by John Naisbitt

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In 1956-1957, the transition began from an industrial, blue-collar society to an information, clerical, white-collar society. Information is now mass-produced and globally disseminated instantly, yet without selectivity and values.

The second trend is from forced technology to high tech, which balances human response or “high touch” with technology, recognizing that technology cannot solve all problems or do away with the need for responsibility and discipline.

A third trend is the emergence of a global economy replacing national ones. The United States can no longer expect to be the industrial leader but should welcome production sharing and world trade as a contribution to world peace.

Fourth, business management will shift from short-term planning to long-term perspectives, motivated both by concern for the environment and by economic necessity. Banks will have to rethink their function in a world of electronic transfer of funds.

Fifth, America is rapidly decentralizing business, politics, and culture, resulting in a more diverse society, one in which unions, the presidency, and the Congress are obsolete while states and regions are important.

Sixth is the shift from institutional help, provided by government, medical institutions, the school system, and corporations, to self-help through home gardening, hospices, alternative cancer treatment programs, natural childbirth, parental involvement in education, venture capitalism, survivalism, and various self-help groups.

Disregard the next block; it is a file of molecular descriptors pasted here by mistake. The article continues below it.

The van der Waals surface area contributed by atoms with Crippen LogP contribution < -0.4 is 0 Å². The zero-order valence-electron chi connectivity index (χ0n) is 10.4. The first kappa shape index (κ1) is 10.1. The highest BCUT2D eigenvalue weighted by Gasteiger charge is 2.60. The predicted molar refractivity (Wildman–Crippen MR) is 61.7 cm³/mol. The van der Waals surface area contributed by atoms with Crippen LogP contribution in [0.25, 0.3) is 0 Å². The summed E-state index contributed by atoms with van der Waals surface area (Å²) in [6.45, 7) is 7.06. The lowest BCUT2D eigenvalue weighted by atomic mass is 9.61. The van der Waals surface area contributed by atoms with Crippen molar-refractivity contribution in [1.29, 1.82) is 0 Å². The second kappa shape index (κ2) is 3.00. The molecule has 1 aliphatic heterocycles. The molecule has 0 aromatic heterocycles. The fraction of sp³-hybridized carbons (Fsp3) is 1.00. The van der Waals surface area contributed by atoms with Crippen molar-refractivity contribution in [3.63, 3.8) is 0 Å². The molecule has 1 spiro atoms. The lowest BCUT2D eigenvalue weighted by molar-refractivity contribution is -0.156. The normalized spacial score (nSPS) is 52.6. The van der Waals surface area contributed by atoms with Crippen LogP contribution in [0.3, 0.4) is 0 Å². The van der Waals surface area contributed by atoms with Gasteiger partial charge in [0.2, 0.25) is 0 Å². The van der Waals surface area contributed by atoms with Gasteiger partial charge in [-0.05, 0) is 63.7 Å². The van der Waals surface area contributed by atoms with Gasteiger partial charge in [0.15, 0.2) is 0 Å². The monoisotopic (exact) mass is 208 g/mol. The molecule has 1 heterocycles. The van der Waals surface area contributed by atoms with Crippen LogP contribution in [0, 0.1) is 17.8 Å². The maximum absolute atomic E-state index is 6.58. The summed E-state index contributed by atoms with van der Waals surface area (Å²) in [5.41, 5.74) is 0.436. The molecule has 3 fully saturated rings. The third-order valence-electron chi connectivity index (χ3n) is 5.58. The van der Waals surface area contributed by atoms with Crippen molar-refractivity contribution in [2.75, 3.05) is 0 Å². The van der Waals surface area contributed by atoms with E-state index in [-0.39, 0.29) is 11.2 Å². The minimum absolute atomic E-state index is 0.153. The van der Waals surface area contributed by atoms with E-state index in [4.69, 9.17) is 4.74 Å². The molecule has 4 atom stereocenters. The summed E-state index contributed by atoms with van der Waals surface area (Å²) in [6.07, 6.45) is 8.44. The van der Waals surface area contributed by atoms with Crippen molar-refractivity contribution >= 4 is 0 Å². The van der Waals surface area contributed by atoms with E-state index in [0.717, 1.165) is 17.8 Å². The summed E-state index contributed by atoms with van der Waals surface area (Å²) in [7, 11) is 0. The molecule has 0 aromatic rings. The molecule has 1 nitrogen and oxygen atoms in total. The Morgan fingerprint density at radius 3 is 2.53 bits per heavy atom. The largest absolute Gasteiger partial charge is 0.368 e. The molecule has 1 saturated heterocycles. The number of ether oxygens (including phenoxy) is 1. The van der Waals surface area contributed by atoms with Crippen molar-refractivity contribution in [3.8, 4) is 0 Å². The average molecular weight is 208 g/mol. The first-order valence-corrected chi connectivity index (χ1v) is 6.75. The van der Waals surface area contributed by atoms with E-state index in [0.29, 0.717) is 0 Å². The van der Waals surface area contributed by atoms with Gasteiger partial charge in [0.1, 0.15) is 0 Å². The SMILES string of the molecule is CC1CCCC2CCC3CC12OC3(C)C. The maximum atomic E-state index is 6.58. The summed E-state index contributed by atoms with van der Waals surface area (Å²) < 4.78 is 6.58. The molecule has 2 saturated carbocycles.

Seventh is the shift from representational to participatory democracy, resulting in a largely nominal two-party system, in the appearance of many nontraditional issues on the ballot, and in activist shareholders and worker involvement in management.

Eighth is the related shift from hierarchies to networks as the pyramid structure collapses. This shift and the previously mentioned one indicate that the facilitator and the empowerer of others will be rewarded rather than the autocrat.

The ninth shift is from North to South, specifically from Northeast to Southwest and Florida, resulting in the emergence of three dominant states (California, Texas, Florida) and ten new cities of rapidly expanding possibilities.

Tenth is the shift from either/or to multiple options, leading to more roles for women, flextime in the workplace, various arts, specialty foods, cable television, and religious variety. Clearly this book provides important analysis for diverse aspects of American society.

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